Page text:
For about three days in late September, it felt as though the World Cup of Hockey might not be such a good idea after all. The event had surprised a lot of cynics with its terrific start, an electric performance by Team North America and a feel-good underdog story as Team Misfit/Europe made its unlikely run.
Then the final started. The drama followed Elvis and left the building. Everyone except those inside Europe’s dressing room had ceded the top prize to Canada. The gimmick that was Europe, albeit a good gimmick for a while, was ultimately exposed. A 10-minute walk down the road in Toronto, the Blue Jays were fighting for their playoff lives in front of 50,000 fans, a chunk of whom were paying well over face value to get into the Rogers Centre. Meanwhile, back at the Air Canada Centre, scalpers were taking a bath. The ACC was bereft of atmosphere. The told-you-so’ers were having a field day. Olympics or bust, baby.
Then on Thursday night, Canada made its stunning comeback and the picture faded from black and white to a hazier shade of grey. The balloon got some of its air back. Now what?
We understand the NHL’s dilemma. The majority of fans want NHL players to go to the Games. The players say fairly emphatically they want to play. As things stand, there is no bigger stage than the Olympics.
But there are obstacles and drawbacks. The expenses to shut down the league for a couple weeks and foot the bill for massive insurance premiums and travel are significant and the IOC, for now, is balking at picking up any part of the tab. We’re talking many millions. Meantime, the Olympic ideal has taken a rib-kicking over the years. Scandals, corruption, steroid use and controversial legacies in some of the host cities have tainted the Games’ image.
Back at home, the World Cup, despite the mixed reviews, reportedly turned a profit of $60 million. It may not be an enormous sum on a per capita basis once you start dividing the pie, but it’s not chump change, either. And there’s plenty of room to grow.
Yes, you read that correctly – the NHL and NHLPA re-launched an event on which they can build, but they have to commit. It’s not known for certain that they were using the World Cup as leverage with the IOC, hoping the threat of withdrawal would make the IOC blink. Hopefully, that’s not the case, but rather it was serving as a Plan B in the event things didn’t work out with the monolith.
For the World Cup to continue successfully, the NHL and PA have to say goodbye to the Olympics. This hockey world is not big enough for the two of them. The World Cup needs to be played in regular intervals (probably four years) and become the ultimate international hockey prize, like it was during the Canada Cup days.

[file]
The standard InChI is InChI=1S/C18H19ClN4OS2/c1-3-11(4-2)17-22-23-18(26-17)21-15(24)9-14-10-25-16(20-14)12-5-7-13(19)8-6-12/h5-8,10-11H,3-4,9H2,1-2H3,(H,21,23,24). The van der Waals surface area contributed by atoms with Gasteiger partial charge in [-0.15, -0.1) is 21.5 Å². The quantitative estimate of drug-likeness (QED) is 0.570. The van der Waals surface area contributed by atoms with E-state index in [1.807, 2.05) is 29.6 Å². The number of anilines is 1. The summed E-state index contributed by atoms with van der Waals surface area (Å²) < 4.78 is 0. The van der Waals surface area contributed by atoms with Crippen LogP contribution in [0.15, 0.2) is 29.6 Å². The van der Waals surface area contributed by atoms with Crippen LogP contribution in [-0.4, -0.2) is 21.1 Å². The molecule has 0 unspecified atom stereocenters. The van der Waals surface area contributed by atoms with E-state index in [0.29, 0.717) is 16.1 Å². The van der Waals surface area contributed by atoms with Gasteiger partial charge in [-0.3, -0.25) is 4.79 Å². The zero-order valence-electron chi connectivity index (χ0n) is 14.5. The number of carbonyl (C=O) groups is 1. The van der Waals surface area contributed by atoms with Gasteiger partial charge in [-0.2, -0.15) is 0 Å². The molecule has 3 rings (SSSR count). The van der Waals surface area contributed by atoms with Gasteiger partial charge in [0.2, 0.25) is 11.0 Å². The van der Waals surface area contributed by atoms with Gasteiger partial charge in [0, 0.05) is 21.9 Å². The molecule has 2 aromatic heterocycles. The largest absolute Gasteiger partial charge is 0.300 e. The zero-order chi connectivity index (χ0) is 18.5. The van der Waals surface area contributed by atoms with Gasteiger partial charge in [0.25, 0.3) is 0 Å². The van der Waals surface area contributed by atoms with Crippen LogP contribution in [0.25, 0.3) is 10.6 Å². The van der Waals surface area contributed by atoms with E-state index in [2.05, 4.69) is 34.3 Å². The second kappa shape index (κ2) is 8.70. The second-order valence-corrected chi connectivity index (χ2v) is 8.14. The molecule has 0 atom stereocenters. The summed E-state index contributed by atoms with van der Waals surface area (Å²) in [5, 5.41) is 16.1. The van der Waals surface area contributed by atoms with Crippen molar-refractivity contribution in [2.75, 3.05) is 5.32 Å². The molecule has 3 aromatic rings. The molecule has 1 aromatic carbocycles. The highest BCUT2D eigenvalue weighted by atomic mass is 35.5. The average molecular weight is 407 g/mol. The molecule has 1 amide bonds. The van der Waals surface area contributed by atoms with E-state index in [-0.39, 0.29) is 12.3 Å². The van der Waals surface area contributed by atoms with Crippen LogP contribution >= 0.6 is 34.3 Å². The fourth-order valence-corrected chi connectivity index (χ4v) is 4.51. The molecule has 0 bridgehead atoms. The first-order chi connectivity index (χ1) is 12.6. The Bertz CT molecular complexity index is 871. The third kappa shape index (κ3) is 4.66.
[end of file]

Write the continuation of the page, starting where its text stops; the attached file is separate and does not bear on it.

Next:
The benefits are plentiful. It forces the league and NHLPA to work together toward a common goal, which hopefully greases the skids for the next round of CBA negotiations. OK, Gary Bettman doesn’t have a great track record when it comes to his negotiating tactics, but I’m optimistic he’ll mellow a bit with age. But I digress.
In addition, the NHL and PA have total control over all aspects of the event; they aren’t at the mercy of a larger body. It benefits us as fans (and media) because we get better coverage, better access, better photos, better ability to see the games in person, or at times that are convenient.
As for format, there are myriad ways they could go. There’s still a sizeable portion of observers who think the Team North America concept should get another crack. Team Europe, on the other hand, as impressively as they gelled and played so emotionally for one another, is almost certainly a one-and-done.
If the hockey overlords continue to believe that there are only six strong nations, why not limit the event to those countries? Russia, Sweden, Finland, Czech Republic (or a replacement), the USA and Canada could play a five-game round-robin, everyone plays everyone, and the top four seeds advance to the semifinal. That way, all games would still matter, but there wouldn’t be a situation like Team USA faced this time around when after losing to Europe, it had a must-win game against Canada.
There are other variations. But they key is to stay the course, commit to one best-on-best event, and build a brand. Give it 20 years to grow, not two or three or four. Eventually, it would be a win-win for the hockey world.